Is “Gold Digger” a Bad Word?
Everybody’s got a hustle. Some people work 9 to 5. Others don’t need an office make money as professional gold diggers. But as women, is “gold digger” a name that should offend us?
Merriam-Webster’s definition of “gold-digger”: A person who uses charm to extract money or gifts from others.
The term “gold digger” usually gets women’s panties all in a bunch, because those types of women are seen as paid sex toys doing whatever a man requests, for money– similar to another profession. They want to be ‘kept’ and not work for their own. It doesn’t sound right, because it really isn’t OK to have ulterior motives in relationships or be completely dependent upon someone else. Also, it’s not safe for anyone to be completely financially dependent on someone (single or married).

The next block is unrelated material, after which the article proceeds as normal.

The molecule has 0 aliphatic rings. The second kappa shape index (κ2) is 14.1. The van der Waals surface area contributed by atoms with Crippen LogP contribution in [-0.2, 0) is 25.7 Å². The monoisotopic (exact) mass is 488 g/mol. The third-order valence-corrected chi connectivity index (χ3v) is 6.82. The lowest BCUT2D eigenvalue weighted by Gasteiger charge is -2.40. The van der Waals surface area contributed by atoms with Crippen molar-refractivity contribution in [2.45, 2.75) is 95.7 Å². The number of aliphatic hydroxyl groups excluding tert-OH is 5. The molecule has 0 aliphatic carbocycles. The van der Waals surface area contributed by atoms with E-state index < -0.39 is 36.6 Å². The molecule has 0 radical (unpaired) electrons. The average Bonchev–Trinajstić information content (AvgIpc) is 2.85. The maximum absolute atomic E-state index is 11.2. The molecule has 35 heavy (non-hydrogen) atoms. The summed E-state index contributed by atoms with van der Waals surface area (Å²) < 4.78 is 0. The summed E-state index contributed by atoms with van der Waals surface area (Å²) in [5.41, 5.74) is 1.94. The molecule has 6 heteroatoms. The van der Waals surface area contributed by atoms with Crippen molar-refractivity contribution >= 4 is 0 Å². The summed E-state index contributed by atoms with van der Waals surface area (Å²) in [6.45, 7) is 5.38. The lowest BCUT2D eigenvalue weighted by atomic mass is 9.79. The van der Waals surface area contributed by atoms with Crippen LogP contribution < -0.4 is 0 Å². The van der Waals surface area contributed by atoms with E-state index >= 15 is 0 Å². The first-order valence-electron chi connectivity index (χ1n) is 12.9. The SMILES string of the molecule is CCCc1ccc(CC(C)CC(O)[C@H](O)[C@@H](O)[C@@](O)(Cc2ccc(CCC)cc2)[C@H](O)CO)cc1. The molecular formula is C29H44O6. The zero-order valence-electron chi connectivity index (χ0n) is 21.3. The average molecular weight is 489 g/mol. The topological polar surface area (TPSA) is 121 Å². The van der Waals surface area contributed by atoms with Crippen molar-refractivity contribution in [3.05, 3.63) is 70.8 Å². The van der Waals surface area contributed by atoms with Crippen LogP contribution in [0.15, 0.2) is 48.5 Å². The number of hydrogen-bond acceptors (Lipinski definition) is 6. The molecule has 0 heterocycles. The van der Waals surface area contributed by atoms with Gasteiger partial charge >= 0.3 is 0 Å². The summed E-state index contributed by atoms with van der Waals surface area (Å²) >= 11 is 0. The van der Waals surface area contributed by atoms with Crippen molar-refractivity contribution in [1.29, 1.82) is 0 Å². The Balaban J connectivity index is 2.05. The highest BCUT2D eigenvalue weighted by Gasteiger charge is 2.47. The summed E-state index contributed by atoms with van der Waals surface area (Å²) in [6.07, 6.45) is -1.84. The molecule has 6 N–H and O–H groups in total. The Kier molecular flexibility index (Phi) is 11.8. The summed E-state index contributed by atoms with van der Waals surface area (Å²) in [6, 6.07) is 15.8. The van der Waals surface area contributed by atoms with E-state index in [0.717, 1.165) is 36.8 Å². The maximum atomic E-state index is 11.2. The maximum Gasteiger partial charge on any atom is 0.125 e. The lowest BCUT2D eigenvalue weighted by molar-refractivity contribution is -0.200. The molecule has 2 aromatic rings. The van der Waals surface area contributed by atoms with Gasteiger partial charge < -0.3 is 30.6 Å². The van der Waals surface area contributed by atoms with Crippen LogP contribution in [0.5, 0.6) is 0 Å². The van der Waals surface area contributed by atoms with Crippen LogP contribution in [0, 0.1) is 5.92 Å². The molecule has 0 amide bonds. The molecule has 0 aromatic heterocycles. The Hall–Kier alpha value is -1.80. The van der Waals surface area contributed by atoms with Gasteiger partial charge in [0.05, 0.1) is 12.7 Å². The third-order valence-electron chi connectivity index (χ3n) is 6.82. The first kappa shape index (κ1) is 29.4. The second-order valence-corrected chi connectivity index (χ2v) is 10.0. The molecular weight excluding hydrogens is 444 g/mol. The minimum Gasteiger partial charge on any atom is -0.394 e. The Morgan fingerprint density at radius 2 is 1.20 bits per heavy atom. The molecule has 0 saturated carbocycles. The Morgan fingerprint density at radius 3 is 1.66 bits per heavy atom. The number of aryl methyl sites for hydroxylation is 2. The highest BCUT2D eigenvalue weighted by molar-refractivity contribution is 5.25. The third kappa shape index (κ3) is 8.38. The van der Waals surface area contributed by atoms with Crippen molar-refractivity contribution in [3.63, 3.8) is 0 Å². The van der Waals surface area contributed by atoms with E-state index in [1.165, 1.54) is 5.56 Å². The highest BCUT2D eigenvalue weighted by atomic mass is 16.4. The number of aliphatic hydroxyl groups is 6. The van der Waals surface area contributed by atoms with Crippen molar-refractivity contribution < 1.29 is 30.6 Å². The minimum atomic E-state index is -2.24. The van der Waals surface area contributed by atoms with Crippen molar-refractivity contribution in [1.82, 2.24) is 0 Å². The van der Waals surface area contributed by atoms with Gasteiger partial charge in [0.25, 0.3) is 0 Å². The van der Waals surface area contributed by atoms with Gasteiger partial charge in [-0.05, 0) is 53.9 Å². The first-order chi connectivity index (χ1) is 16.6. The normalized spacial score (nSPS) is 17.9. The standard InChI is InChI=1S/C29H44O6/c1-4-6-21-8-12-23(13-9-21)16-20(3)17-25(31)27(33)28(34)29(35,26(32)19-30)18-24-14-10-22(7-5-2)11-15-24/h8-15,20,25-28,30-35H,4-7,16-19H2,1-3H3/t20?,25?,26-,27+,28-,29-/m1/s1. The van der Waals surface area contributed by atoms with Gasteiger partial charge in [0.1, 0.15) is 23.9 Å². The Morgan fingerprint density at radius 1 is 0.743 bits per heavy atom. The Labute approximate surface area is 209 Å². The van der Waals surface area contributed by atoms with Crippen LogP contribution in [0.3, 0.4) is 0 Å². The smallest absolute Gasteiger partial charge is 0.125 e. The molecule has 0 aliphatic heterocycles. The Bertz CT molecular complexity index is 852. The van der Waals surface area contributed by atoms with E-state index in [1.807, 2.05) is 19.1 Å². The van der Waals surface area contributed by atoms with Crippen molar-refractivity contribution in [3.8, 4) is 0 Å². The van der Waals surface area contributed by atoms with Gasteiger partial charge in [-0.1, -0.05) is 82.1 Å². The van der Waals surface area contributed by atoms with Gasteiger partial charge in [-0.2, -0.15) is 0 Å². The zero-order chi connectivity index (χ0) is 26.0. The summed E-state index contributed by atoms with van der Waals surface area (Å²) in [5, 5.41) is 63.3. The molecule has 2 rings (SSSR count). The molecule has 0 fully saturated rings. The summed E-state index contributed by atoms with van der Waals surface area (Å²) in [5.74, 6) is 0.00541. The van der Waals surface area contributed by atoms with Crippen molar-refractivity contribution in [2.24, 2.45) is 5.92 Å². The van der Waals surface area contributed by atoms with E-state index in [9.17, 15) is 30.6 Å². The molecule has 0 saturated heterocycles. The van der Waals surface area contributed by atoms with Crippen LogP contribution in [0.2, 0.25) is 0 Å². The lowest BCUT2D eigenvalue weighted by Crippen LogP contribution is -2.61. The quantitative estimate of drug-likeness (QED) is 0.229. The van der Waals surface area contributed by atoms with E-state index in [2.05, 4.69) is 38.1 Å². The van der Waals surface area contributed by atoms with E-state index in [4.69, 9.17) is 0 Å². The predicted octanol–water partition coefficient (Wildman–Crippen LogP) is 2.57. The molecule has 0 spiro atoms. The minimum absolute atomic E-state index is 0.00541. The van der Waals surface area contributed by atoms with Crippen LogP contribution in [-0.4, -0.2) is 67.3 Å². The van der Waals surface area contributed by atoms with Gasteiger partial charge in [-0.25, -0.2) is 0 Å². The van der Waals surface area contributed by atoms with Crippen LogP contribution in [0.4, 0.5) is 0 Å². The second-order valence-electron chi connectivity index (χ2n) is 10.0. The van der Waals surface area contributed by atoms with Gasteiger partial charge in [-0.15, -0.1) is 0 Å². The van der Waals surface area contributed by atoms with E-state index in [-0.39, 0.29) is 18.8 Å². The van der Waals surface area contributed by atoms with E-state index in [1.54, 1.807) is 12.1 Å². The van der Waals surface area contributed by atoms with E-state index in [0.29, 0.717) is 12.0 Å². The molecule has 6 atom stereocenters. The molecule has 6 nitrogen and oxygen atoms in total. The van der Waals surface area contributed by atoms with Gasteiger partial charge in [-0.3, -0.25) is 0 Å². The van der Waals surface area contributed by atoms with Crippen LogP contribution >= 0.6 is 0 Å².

Baje Fletcher, author of A Gold Digger’s Guide received criticism on her advice book on how to “get what you want without giving it up”. According to her, “Gold digger is a phrase coined by men and used as a method of reverse psychology on women.” She added, “However, women also use it against each other in hopes of putting the other down. [Gold digger is] a term created so women expect less from the male species and experience episodes called: guilt trips if they dare suggest that anything related to finances is expected from the opposite sex.”
From a survival point of view, Fletcher makes sense. Historically, women are gatherers and men hunters; instinctively we want a partner that can provide for home and hearth. Although we shouldn’t weed out men by the amount in their trust-fund, it is OK to want someone who can financially support your home (could consider your take home income as well). On the flip side, this doesn’t mean that we should discount men who make less than us.
It’s really about balance and being genuine in all relationships. If moola is a major issue, make it plain, but it shouldn’t be the only reason to be involved with a man…that’s just dangerous.